Our Flock

I am the proud mama to a small flock of chickens that we recently started raising in our backyard. We LOVE our chickens--I can't say enough about how much fun they are to keep! In addition to entertaining us for hours with their little quirks and personalities, they earn their keep by providing us with hormone-free fresh eggs, keeping our yard nearly bug-free, and naturally fertilizing the lawn and garden. We have a small coop with an attached pen for our chickens and we allow them out to 'free range' whenever we are home during the day or when we get home from work, or sometimes while we are gone depending on how much they've been out lately.

Mama hen "Penny" and her 12 chicks


mama Rosemary and her chicks
We used to have four chickens total (three hens and a rooster) but unfortunately we lost one hen, Marjoram, aka "Marge" to a hawk and we lost Chamomile and Mr. Rue to a raccoon attack (we think). Mr. Rue was the sweetest rooster, finding food for the girls, protecting them, and allowing them to eat first. Such a gentlemen. He was often complimented on his handsome looks. We still have Rosemary out of the original four and she hatched out a clutch of chicks not too long ago. One of the chicks, who was born a week later than the others, was rejected by Rosemary, therefore, we were forced to raise it ourselves with a Partridge Rock pullet we bought for companionship. His name was Clove, and he had a tragic ending (see chicken posts on Clove). We have continued to acquire new baby chicks and hatched new baby chicks from our broody hens, and now we have a total of 17 chickens in our flock. Our alpha rooster is named Reggie (short for Oregano) and he is such a sweet, good rooster. All the extra roosters (about 6 or so) we will process for meat. We hope to continue breeding them, selectively allowing them to breed, go broody, and raise the chicks themselves. All the chickens are named for various herbs.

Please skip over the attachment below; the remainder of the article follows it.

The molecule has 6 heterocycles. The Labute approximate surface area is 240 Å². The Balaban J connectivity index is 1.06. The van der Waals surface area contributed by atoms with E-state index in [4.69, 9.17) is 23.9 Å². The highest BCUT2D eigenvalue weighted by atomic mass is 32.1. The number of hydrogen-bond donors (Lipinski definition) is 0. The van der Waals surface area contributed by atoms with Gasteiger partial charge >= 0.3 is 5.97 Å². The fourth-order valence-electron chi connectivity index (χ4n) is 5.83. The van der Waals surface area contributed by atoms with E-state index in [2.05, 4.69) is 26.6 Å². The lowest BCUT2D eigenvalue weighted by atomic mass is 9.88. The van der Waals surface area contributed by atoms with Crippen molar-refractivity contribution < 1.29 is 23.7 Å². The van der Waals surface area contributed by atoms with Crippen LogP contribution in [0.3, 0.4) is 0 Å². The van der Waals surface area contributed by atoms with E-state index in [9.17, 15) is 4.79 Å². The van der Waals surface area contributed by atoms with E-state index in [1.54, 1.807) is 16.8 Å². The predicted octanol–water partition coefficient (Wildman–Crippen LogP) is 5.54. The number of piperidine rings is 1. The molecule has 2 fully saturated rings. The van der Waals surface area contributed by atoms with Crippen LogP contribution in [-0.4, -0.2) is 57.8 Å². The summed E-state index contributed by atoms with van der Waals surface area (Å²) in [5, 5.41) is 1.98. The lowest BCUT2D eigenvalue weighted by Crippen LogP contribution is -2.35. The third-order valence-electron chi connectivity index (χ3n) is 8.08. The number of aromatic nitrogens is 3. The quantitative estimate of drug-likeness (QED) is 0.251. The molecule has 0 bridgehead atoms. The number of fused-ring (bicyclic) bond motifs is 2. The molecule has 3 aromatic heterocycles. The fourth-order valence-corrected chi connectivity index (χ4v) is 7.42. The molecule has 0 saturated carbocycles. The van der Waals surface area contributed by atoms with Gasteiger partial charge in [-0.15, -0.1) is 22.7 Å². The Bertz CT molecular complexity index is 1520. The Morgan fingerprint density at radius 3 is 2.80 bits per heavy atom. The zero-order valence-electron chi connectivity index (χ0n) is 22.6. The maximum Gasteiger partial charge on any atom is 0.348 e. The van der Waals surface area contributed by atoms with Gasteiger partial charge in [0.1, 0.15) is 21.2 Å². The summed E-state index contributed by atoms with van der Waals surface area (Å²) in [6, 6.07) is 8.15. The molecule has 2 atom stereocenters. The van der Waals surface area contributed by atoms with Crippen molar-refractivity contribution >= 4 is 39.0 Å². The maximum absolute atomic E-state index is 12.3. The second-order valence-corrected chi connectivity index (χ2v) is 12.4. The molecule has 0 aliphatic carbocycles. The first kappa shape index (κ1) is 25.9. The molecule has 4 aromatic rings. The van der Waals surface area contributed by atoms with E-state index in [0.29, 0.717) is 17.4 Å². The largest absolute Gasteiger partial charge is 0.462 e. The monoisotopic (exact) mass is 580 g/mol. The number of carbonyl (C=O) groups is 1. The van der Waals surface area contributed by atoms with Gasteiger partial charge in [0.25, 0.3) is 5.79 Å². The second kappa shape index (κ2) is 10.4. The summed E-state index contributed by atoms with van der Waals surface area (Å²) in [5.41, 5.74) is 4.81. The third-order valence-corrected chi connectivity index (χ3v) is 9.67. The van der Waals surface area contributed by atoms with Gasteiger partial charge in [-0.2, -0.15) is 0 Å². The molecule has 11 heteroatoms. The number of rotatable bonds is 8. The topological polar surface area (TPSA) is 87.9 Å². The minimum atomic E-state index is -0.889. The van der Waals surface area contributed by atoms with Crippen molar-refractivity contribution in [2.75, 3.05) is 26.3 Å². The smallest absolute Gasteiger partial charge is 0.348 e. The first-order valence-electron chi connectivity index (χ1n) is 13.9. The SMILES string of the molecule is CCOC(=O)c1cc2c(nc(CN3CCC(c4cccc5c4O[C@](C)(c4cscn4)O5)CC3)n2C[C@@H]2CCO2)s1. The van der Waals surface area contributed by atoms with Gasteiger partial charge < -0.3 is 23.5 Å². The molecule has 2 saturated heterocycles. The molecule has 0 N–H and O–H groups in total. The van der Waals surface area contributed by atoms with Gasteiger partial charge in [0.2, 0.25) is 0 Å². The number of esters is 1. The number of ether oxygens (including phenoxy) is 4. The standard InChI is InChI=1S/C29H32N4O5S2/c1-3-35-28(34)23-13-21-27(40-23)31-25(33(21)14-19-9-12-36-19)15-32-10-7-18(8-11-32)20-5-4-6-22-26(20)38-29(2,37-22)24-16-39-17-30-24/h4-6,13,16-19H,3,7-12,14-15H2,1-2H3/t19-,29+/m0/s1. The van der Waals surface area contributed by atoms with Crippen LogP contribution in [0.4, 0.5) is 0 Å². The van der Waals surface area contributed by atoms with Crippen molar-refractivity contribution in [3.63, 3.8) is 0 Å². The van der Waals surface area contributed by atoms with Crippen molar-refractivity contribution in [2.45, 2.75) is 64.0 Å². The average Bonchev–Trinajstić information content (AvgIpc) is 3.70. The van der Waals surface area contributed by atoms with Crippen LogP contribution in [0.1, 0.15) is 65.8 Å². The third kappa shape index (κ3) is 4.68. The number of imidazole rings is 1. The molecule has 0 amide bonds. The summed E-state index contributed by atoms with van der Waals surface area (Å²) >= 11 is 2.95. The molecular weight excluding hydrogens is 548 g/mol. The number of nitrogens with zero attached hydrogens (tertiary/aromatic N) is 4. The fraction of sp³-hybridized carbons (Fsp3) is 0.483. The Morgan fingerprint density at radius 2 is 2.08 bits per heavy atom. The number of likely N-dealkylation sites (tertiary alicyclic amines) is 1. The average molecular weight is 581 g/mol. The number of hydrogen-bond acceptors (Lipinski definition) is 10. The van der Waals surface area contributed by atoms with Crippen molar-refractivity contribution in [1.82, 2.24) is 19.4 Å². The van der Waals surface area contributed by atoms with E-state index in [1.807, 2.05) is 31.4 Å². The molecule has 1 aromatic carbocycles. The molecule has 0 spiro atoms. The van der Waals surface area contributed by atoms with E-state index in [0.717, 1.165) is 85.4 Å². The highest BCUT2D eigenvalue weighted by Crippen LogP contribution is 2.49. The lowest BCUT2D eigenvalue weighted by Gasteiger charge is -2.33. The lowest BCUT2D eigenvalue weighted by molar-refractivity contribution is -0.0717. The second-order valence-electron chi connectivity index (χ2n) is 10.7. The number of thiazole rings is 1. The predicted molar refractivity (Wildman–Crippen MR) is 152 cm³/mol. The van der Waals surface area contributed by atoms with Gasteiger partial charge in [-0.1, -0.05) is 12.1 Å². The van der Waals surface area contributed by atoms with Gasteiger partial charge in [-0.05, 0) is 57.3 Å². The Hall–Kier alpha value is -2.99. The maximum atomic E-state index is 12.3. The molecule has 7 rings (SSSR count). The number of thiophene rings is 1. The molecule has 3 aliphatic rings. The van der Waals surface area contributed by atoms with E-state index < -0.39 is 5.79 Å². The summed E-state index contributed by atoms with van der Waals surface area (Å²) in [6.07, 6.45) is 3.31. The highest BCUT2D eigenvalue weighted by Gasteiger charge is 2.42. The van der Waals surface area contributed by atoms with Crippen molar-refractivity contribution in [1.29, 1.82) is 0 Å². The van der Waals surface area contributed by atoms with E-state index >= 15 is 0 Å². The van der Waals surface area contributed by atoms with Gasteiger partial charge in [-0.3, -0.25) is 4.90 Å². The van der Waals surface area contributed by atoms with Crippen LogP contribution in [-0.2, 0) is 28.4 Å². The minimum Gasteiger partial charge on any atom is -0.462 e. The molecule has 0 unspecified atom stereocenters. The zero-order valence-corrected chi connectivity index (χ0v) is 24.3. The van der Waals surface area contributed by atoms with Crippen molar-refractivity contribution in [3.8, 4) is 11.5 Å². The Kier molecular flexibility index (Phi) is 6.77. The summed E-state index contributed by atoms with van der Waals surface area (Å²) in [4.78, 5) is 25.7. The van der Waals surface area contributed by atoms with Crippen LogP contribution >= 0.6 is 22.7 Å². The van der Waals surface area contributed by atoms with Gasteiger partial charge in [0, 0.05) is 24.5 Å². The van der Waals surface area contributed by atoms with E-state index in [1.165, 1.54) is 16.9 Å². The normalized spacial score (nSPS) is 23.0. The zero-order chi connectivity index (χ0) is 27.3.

Mr. Rue at 5 months old
Mr. Rue at around 8 months old

We chose the Dominique breed of chicken due to its rich history (the oldest American breed) and its "heritage breed" status as an endangered breed. During the nineteenth century, Dominiques, aka "Domineckers," were extremely common on American farms and homesteads. But with the rise of production breeds the popularity of the Dominique waned and during the 1970s only a few flocks remained in existence. Today it is regaining strength is popularity. Dominiques are dual-purpose birds, cold hardy, good layers, excellent mothers, and a great choice for the small farmer. To learn more about the Dominique breed, visit www.dominiqueclub.org/

As you can see, I'll talk about my little chickies all day, so if you have questions about keeping chickens or would like to chat, don't hesitate to contact me!